Omaha natives working in Hollywood share thoughts on writer’s strike

6 News spoke with Hollywood workers from Omaha to get their thoughts on the end of the months-long writer's strike.
Published: Sep. 25, 2023 at 5:30 PM CDT
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OMAHA, Neb. (WOWT) - The impacts of the strikes involving the Writers Guild of America and SAG-AFTRA go well beyond Hollywood’s borders -- especially considering how many of the writers, actors, and crew members have Omaha connections.

Five months is a long time to work without your regular source of income. The Nebraskans working in Hollywood say they’ve been doing a lot of waiting -- and coming up with side hustles to pay the bills.

“I’ve been very proud of the union’s resolve to demand what they deserve,” said Omaha native Scott Beehner. “It’s exciting with today’s news that the WGA basically got what they demanded. It’s invigorating, and I’m excited to see how things move forward.”

Four Nebraskans from the 60-strong group of creatives who call themselves Hollywood Prep spoke with 6 News Monday. They graduated from Creighton Prep and now work either in or with Hollywood, developing television shows and movies.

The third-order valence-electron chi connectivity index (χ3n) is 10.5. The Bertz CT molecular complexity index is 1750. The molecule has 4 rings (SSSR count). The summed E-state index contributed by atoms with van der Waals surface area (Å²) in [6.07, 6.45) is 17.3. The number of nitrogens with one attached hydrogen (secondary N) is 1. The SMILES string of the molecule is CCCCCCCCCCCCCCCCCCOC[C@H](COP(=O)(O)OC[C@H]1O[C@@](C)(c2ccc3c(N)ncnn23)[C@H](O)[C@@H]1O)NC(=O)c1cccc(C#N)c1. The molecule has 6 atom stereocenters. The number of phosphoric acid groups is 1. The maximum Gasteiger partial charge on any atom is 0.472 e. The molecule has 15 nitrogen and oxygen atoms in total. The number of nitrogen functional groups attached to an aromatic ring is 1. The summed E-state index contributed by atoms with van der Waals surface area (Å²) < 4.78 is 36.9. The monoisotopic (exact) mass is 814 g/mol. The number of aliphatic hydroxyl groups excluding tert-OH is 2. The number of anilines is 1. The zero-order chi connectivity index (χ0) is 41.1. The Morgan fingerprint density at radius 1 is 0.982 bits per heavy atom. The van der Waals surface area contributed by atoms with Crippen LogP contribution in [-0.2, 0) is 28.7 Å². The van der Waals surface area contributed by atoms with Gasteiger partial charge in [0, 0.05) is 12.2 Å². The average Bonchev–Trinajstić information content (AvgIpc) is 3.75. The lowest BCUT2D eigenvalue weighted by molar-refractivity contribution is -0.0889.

“When you look at some type of deal put forth, this strike impacts a lot more than the writers and actors,” said Omaha native and music artist Sean Cawley. “It’s impacting business around the studios, people selling real estate. A lot of people are wondering how they keep moving forward with their families when there’s no work.”

Omaha natives who work in the film business are eager to get back to work in Hollywood after a historic strike among writers and actors.

Cawley told 6 News he’s begun to make music again during the strike, writing songs. He even has a Hollywood gig coming up.

Make no mistake -- Hollywood Prep can’t wait to return to work to create memorable stories for entertainment. The next stop is resolving the SAG-AFTRA strike. California Governor Gavin Newsom said the dual strikes have impacted his state’s economy by $5 billion.